for (int offset = 0; offset < chiSquares.length; offset++) {
    log.debug(String.format("Chi-Square for offset %d: %.2f", offset, chiSquares[offset]));
    if (chiSquares[offset] < chiSquares[probableOffset]) {
        probableOffset = offset;

return probableOffset;

Although it’s not necessary to enter the loop with offset 0 as we consider it to be the minimum before starting the loop, we do it to print its Chi-square value.

Let’s try this algorithm on the message encrypted using offset 10:

int offset = algorithm.breakCipher("ro dyvn wo s myevn xofob dokmr k vvkwk dy nbsfo");

assertThat(algorithm.decipher("ro dyvn wo s myevn xofob dokmr k vvkwk dy nbsfo", offset))
  .isEqualTo("he told me i could never teach a llama to drive");

As we can see, the method retrieves the correct offset, which can then be used to decipher the message an retrieve the original one.

Here are the different Chi-squares calculated for this particular break:

Chi-Square for offset 0: 210.69
Chi-Square for offset 1: 327.65
Chi-Square for offset 2: 255.22
Chi-Square for offset 3: 187.12
Chi-Square for offset 4: 734.16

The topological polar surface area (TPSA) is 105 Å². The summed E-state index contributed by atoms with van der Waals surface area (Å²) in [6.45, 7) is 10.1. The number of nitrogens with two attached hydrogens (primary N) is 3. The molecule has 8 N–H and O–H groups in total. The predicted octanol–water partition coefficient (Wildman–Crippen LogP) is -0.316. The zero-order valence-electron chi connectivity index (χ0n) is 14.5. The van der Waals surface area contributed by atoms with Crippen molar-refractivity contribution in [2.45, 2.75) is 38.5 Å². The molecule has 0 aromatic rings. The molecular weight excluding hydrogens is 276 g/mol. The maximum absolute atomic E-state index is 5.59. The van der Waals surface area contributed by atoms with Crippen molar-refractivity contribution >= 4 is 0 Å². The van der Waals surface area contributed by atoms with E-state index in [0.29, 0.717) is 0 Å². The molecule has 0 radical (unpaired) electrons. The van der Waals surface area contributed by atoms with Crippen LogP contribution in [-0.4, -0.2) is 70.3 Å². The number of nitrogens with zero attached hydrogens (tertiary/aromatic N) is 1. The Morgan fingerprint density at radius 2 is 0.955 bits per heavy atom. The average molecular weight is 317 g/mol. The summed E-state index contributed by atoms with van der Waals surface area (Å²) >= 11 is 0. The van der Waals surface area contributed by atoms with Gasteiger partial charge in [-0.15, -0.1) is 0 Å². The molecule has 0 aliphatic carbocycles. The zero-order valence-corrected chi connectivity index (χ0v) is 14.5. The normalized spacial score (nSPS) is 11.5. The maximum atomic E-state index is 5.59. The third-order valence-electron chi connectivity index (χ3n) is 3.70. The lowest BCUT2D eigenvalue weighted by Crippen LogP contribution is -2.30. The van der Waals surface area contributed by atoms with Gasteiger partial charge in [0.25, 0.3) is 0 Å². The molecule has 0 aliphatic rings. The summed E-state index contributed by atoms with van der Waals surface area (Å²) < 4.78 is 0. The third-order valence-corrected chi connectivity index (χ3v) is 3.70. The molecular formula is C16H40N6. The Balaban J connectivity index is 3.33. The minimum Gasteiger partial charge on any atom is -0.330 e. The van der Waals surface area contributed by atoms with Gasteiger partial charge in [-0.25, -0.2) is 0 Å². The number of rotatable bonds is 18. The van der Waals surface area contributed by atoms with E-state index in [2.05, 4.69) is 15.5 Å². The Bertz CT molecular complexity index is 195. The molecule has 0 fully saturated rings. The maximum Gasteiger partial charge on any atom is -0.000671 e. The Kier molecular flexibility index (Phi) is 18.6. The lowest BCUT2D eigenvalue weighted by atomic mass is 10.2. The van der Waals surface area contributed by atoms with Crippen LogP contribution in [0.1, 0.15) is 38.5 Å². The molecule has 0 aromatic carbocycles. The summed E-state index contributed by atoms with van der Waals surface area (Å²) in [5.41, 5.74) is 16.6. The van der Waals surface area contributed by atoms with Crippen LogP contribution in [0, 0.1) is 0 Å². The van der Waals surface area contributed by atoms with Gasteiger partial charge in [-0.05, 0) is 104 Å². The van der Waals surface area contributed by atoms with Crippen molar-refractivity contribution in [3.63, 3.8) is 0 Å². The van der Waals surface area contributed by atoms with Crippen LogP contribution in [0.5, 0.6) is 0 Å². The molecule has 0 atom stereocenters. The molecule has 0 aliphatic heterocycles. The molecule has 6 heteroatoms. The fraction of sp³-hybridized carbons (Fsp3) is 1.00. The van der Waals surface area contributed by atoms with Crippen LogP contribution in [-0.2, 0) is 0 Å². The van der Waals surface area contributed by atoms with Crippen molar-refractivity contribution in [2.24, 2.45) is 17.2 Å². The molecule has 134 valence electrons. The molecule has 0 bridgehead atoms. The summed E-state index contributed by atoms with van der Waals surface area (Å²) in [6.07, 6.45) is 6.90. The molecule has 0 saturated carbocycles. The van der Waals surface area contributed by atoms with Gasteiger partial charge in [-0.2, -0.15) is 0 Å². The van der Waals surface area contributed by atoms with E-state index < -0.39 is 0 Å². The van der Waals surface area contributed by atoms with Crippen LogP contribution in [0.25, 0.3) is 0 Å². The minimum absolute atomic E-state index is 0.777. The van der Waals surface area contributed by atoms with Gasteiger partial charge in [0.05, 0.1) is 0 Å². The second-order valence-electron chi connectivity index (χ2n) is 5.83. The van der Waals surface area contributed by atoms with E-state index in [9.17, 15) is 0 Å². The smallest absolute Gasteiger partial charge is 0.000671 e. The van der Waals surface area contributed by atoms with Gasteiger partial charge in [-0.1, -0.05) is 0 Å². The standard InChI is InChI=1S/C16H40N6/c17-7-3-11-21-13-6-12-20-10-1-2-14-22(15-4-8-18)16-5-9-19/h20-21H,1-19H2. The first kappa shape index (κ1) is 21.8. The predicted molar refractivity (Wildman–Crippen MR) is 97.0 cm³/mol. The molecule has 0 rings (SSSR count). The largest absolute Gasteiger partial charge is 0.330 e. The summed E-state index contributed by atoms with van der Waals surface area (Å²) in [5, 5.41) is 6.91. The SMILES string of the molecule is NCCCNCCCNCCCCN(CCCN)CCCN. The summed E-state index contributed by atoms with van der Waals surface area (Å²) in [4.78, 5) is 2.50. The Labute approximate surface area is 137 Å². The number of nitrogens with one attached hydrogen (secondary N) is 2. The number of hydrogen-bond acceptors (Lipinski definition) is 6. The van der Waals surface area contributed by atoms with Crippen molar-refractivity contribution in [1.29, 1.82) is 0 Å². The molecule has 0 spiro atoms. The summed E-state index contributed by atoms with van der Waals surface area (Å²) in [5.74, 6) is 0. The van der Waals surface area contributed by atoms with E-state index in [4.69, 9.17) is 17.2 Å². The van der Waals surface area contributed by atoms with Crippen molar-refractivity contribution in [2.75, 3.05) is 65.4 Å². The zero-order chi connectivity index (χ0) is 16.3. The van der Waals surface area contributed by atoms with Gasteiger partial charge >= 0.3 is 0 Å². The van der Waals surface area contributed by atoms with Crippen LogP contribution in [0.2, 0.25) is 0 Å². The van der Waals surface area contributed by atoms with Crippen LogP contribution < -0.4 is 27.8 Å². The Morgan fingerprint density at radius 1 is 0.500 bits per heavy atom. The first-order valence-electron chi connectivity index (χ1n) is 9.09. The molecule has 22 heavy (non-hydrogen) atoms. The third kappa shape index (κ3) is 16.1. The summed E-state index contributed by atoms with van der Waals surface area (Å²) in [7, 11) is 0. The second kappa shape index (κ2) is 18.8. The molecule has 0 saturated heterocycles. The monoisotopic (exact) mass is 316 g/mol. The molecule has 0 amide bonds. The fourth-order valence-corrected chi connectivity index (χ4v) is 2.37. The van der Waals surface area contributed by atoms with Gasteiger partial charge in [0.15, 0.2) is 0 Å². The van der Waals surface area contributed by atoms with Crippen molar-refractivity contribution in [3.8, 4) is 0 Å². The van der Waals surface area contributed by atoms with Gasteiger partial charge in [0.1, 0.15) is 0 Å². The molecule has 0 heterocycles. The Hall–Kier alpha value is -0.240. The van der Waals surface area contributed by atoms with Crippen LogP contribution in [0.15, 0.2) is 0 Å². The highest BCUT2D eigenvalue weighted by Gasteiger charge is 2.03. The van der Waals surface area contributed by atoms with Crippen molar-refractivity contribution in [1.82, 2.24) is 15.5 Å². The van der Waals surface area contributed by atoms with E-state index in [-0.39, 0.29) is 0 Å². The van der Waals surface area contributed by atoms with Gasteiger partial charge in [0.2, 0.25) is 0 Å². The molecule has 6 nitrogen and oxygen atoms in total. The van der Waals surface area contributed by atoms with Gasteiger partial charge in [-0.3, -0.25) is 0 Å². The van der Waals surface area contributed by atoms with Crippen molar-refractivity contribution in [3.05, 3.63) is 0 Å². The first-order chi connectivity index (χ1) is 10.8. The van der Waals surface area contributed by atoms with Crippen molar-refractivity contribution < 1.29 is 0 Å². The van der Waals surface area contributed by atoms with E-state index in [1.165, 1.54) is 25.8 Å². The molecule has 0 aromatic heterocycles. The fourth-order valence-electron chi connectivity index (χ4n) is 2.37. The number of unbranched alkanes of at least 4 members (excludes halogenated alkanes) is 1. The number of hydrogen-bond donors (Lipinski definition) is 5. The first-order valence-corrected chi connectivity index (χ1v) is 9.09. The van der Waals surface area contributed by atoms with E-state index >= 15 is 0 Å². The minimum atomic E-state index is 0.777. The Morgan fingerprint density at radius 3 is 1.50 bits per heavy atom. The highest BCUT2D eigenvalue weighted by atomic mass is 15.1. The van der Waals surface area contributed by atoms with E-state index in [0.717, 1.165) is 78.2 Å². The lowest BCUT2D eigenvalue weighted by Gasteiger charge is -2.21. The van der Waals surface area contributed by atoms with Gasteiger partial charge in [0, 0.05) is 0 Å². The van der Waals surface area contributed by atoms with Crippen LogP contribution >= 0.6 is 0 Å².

Chi-Square for offset 5: 673.68
Chi-Square for offset 6: 223.35
Chi-Square for offset 7: 111.13
Chi-Square for offset 8: 270.11
Chi-Square for offset 9: 153.26
Chi-Square for offset 10: 23.74
Chi-Square for offset 11: 643.14
Chi-Square for offset 12: 328.83
Chi-Square for offset 13: 434.19
Chi-Square for offset 14: 384.80
Chi-Square for offset 15: 1206.47
Chi-Square for offset 16: 138.08
Chi-Square for offset 17: 262.66
Chi-Square for offset 18: 253.28
Chi-Square for offset 19: 280.83
Chi-Square for offset 20: 365.77
Chi-Square for offset 21: 107.08
Chi-Square for offset 22: 548.81
Chi-Square for offset 23: 255.12
Chi-Square for offset 24: 458.72
Chi-Square for offset 25: 325.45

As we can see, the one for offset 10 is clearly smaller than the others.

5. Conclusion

In this article, we covered the Caesar cipher. We learned how to cipher and decipher a message by shifting its letters by a given offset. We also learned how to break the cipher. And we saw all the Java implementations that allow us to do that.

The code of this article can be found over on GitHub.